Saturday, February 21, 2009

Substance and Sociology - Thinking Allowed review

I keep lamenting BBC's Thinking Allowed, the radio four program about sociology, is too short and too fragmented by having to deal with two subjects each week. However, I am slowly getting the hang of listening to the programme. With the whole, long playlist I make myself, it may take a week or more, but I tend to pick up on each issue, since I discovered the podcast.

The issue of the week before last week, more specifically that of February 11th, was shortly titled: Drugs and laddish students. On the subject of drugs, it delivered the sociological facts about drugs, drug use, abuse and social stigma, that are familiar to sociologists and criminologists, but not always for the public at large. When I studied criminology, these views supported the very liberal policies of the city of Amsterdam and still had some political clout twenty-five years ago, but since then I have heard them less and less. As Thinking Allowed also points out: it is no longer politically correct or savvy, since we must be firm on crime.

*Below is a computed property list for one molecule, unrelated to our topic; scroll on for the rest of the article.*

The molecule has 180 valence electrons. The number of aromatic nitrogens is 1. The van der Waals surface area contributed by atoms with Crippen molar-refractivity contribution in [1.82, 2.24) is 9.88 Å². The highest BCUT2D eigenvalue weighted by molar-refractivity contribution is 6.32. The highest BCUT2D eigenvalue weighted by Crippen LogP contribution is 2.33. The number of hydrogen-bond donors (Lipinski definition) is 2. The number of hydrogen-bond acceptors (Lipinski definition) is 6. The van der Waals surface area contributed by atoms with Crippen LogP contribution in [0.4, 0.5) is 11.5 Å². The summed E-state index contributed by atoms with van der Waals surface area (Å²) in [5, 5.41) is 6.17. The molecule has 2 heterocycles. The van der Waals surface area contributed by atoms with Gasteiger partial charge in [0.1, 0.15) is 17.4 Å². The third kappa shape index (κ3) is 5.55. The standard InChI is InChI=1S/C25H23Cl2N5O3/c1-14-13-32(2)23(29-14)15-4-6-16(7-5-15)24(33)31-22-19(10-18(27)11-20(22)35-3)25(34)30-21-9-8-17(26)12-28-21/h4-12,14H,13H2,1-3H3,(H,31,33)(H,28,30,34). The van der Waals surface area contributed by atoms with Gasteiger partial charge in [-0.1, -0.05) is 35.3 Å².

Frankly, since I have left the field and not kept up with my literature, I was not so sure of those good old liberal views on drugs were still supported in sociology. At the time I had the feeling, the sociologists, at least those who taught me, were ideologically invested in downplaying the dangers of substance abuse and emphasizing the social stigmatization and surrounding factors to be the real threat. If Thinking Allowed is indicative, the research still seems to indicate such. What a surprise.

As to a short remark about the second subject: laddishness. It pays attention to a behavioral strategy male students of disadvantaged backgrounds display when they find themselves in the environment of higher education.

More Thinking Allowed:
Hole in the Wall,
Moral relativism,
Male Immaturity.

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